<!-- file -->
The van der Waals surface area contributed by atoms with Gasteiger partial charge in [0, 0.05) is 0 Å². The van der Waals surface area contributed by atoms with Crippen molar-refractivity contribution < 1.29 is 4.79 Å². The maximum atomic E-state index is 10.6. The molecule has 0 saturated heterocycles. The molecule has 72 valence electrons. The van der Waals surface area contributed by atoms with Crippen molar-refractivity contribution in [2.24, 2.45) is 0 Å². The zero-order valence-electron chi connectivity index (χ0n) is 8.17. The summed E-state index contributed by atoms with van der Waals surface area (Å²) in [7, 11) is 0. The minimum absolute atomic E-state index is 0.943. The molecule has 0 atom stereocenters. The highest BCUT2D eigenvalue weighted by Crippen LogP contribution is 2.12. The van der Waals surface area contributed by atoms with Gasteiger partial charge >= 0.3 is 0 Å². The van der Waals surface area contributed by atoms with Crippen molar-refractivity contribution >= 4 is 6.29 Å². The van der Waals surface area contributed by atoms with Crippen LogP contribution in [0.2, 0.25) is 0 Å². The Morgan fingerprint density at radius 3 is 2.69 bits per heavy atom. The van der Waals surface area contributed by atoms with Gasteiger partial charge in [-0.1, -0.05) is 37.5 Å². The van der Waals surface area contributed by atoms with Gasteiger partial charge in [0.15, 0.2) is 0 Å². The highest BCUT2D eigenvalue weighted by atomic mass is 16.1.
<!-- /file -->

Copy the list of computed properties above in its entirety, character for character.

The van der Waals surface area contributed by atoms with Gasteiger partial charge in [0, 0.05) is 0 Å². The van der Waals surface area contributed by atoms with Crippen molar-refractivity contribution < 1.29 is 4.79 Å². The maximum atomic E-state index is 10.6. The molecule has 0 saturated heterocycles. The molecule has 72 valence electrons. The van der Waals surface area contributed by atoms with Crippen molar-refractivity contribution in [2.24, 2.45) is 0 Å². The zero-order valence-electron chi connectivity index (χ0n) is 8.17. The summed E-state index contributed by atoms with van der Waals surface area (Å²) in [7, 11) is 0. The minimum absolute atomic E-state index is 0.943. The molecule has 0 atom stereocenters. The highest BCUT2D eigenvalue weighted by Crippen LogP contribution is 2.12. The van der Waals surface area contributed by atoms with Gasteiger partial charge >= 0.3 is 0 Å². The van der Waals surface area contributed by atoms with Crippen molar-refractivity contribution >= 4 is 6.29 Å². The van der Waals surface area contributed by atoms with Crippen LogP contribution in [0.2, 0.25) is 0 Å². The Morgan fingerprint density at radius 3 is 2.69 bits per heavy atom. The van der Waals surface area contributed by atoms with Gasteiger partial charge in [-0.1, -0.05) is 37.5 Å². The van der Waals surface area contributed by atoms with Gasteiger partial charge in [0.15, 0.2) is 0 Å². The highest BCUT2D eigenvalue weighted by atomic mass is 16.1.